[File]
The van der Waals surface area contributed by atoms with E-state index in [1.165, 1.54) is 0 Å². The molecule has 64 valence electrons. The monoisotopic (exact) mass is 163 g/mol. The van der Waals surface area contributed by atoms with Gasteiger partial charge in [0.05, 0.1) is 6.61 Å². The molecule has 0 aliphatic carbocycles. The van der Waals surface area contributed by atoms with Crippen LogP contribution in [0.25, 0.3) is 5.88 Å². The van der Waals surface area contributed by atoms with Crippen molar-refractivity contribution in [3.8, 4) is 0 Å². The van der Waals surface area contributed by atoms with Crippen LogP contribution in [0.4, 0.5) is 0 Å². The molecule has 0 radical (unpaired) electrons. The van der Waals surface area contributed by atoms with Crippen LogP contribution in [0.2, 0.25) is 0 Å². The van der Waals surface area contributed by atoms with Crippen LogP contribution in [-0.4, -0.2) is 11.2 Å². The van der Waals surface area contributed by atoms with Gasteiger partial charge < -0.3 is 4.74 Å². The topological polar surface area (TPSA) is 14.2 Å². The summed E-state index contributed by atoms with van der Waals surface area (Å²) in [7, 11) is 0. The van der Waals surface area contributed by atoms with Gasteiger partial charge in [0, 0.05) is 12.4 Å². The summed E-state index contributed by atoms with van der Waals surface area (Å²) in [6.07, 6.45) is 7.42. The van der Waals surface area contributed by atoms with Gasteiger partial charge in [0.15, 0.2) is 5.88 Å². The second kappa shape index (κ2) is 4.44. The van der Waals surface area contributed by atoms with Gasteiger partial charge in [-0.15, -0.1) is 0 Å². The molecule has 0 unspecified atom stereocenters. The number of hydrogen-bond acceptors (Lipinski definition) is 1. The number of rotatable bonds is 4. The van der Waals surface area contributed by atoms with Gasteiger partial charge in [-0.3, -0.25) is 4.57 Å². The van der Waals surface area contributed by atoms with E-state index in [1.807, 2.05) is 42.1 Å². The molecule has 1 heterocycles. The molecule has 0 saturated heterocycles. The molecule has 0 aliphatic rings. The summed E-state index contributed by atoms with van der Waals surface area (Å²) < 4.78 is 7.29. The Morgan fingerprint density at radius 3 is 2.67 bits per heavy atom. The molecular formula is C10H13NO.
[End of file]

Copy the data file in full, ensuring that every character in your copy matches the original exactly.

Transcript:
The van der Waals surface area contributed by atoms with E-state index in [1.165, 1.54) is 0 Å². The molecule has 64 valence electrons. The monoisotopic (exact) mass is 163 g/mol. The van der Waals surface area contributed by atoms with Gasteiger partial charge in [0.05, 0.1) is 6.61 Å². The molecule has 0 aliphatic carbocycles. The van der Waals surface area contributed by atoms with Crippen LogP contribution in [0.25, 0.3) is 5.88 Å². The van der Waals surface area contributed by atoms with Crippen molar-refractivity contribution in [3.8, 4) is 0 Å². The van der Waals surface area contributed by atoms with Crippen LogP contribution in [0.4, 0.5) is 0 Å². The molecule has 0 radical (unpaired) electrons. The van der Waals surface area contributed by atoms with Crippen LogP contribution in [0.2, 0.25) is 0 Å². The van der Waals surface area contributed by atoms with Crippen LogP contribution in [-0.4, -0.2) is 11.2 Å². The van der Waals surface area contributed by atoms with Gasteiger partial charge < -0.3 is 4.74 Å². The topological polar surface area (TPSA) is 14.2 Å². The summed E-state index contributed by atoms with van der Waals surface area (Å²) in [7, 11) is 0. The van der Waals surface area contributed by atoms with Gasteiger partial charge in [0, 0.05) is 12.4 Å². The summed E-state index contributed by atoms with van der Waals surface area (Å²) in [6.07, 6.45) is 7.42. The van der Waals surface area contributed by atoms with Gasteiger partial charge in [0.15, 0.2) is 5.88 Å². The second kappa shape index (κ2) is 4.44. The van der Waals surface area contributed by atoms with Gasteiger partial charge in [-0.15, -0.1) is 0 Å². The molecule has 0 unspecified atom stereocenters. The number of hydrogen-bond acceptors (Lipinski definition) is 1. The number of rotatable bonds is 4. The van der Waals surface area contributed by atoms with Gasteiger partial charge in [-0.3, -0.25) is 4.57 Å². The van der Waals surface area contributed by atoms with E-state index in [1.807, 2.05) is 42.1 Å². The molecule has 1 heterocycles. The molecule has 0 saturated heterocycles. The molecule has 0 aliphatic rings. The summed E-state index contributed by atoms with van der Waals surface area (Å²) < 4.78 is 7.29. The Morgan fingerprint density at radius 3 is 2.67 bits per heavy atom. The molecular formula is C10H13NO.